How to Start an Emergency Fund 😷

Saving up for the future can be quite daunting for many of us who are on the road to repaying our debts. According to a new survey by the Canadian Payroll Association, “nearly half of workers are living paycheque to paycheque due to soaring spending and debt levels” (Globe and Mail, 2017). The reality is, that it has become far too common for nearly half the working population in Canada to be in debt — so stop trying to “keep up with the Joneses” since the Joneses are likely in debt too.

Whether you’re paying off your student loans, mortgage payments, credit card debts, etc., setting aside some short-term funds in the case of an emergency is crucial to your financial well-being. Having an emergency fund will give you a peace of mind knowing that if you face an unexpected injury/illness or you’re out of work for a few months, you’ll still be able pay for your basic necessities.

The question of how much you should set aside for an emergency differs for everyone, but generally, 3 to 6 months of your regular expenses is a good start (or 3 to 6 months of income) as suggested by the Financial Consumer Agency of Canada (FCAC).

To get started, here are five simple steps on how to start an emergency fund:

1. Understand your regular expenses

An important step to understanding how much is required for your emergency fund is to start by understanding your regular expenses. This will give you a good estimate on how much money is going out.

If you don’t already track your expenses, you can see this automatically on your Koho account and see the breakdown of your expenses with Koho Insights. Compare this amount to how much money is coming in (i.e. your income) and evaluate how much you will need to cover for your basic necessities.

2. Set up a savings account

While Koho should be used as your smart spending account, we always encourage our members to keep their existing bank account(s) for other purposes such as having a savings account to build an emergency fund.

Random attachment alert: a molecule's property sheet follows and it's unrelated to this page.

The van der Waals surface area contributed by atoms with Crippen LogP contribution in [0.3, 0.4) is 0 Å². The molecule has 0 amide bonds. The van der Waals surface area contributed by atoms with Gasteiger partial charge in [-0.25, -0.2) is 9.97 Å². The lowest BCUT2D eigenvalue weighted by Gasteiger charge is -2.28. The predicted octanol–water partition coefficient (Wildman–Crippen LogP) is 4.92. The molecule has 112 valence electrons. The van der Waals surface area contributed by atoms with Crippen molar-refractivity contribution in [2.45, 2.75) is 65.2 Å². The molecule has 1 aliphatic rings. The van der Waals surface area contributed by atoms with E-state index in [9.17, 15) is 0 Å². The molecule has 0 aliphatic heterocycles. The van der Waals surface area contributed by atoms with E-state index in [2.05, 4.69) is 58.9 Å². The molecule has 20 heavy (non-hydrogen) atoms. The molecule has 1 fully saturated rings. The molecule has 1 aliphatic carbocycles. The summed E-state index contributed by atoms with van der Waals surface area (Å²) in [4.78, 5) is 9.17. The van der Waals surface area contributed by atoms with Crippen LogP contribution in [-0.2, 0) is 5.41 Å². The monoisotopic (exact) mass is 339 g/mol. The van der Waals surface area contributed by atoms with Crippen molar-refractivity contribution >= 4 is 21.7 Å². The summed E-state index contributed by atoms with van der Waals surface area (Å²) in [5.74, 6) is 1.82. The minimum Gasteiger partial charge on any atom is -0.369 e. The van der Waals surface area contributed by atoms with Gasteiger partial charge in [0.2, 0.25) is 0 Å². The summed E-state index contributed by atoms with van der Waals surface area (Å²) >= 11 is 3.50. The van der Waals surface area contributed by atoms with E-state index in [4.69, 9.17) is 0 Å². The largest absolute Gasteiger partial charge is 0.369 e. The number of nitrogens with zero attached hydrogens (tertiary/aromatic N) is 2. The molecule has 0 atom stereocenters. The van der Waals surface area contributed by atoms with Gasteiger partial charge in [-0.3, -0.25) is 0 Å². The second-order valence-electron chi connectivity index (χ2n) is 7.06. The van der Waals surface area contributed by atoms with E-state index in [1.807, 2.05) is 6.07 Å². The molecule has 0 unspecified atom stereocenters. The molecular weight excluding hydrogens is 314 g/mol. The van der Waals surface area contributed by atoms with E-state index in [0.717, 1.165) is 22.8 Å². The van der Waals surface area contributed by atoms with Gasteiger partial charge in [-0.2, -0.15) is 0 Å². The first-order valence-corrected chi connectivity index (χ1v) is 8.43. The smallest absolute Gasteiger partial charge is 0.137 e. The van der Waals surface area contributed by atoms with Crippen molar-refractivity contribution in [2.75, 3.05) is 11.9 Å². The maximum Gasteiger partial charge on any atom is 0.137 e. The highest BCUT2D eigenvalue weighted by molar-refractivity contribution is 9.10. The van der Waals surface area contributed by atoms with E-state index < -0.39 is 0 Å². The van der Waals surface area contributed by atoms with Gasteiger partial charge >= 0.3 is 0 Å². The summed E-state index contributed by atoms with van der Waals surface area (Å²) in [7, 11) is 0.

Keep in mind that your savings account should be separate from your daily expenses, and should only be accessed in the case of an emergency. Here are some great tips from the FCAC on what you should look for in a savings account.

3. Automate your savings

Most financial institutions allow you to make recurring or scheduled transfers from one account to another. Alternatively, you can set a reminder for yourself to make a transfer every week or every month, depending on what works for you.

Start by setting aside smaller amounts from your chequing account (or your Koho account) to your savings account—if you can start with as little as $5 a week, that’s already a great start. By automating your savings, your emergency fund will grow in no time, and you can slowly increase the amount when you can.

4. Be realistic

We typically recommend Koho members to monitor their expenses for at least 1-3 months on Koho. However, after about three months, you’ll begin to really understand what your regular spending habits look like. As the fundamental goal of an emergency fund is to help fund for your basic needs (i.e. food, shelter, and clothing), be realistic about how much you’d like to save for your emergency fund based on your current weekly expenses. If you’re unable to contribute to your emergency fund on a regular basis, review what can be minimized from your weekly expenses to meet your goal.

Additionally, consider adding a little extra to your emergency fund for things such transportation costs (either to bus or fly back to your parents’/relatives’ home) and a basic cellphone plan to take phone interviews when applying for a new job. Forgo any fears of judgement or shame and prioritize on taking care of your own well-being.

5. Review and adjust accordingly

As with any strategy, review how much you’ve set aside for your emergency fund on a monthly, or even quarterly basis. If you’re still not near your goal within a few months, adjust your daily expenses, or find ways to increase your sources of income. If you’ve met your emergency fund goal, way to go! Now you can adjust your recurring contributions to go towards your next big goal.

We hope you found this helpful in preparing for those unexpected rainy days, but as always, feel free to ping us on our in-app chat if you need any help with saving up for your financial goals on Koho.

About the Author

Lynn Shinto


Community Manager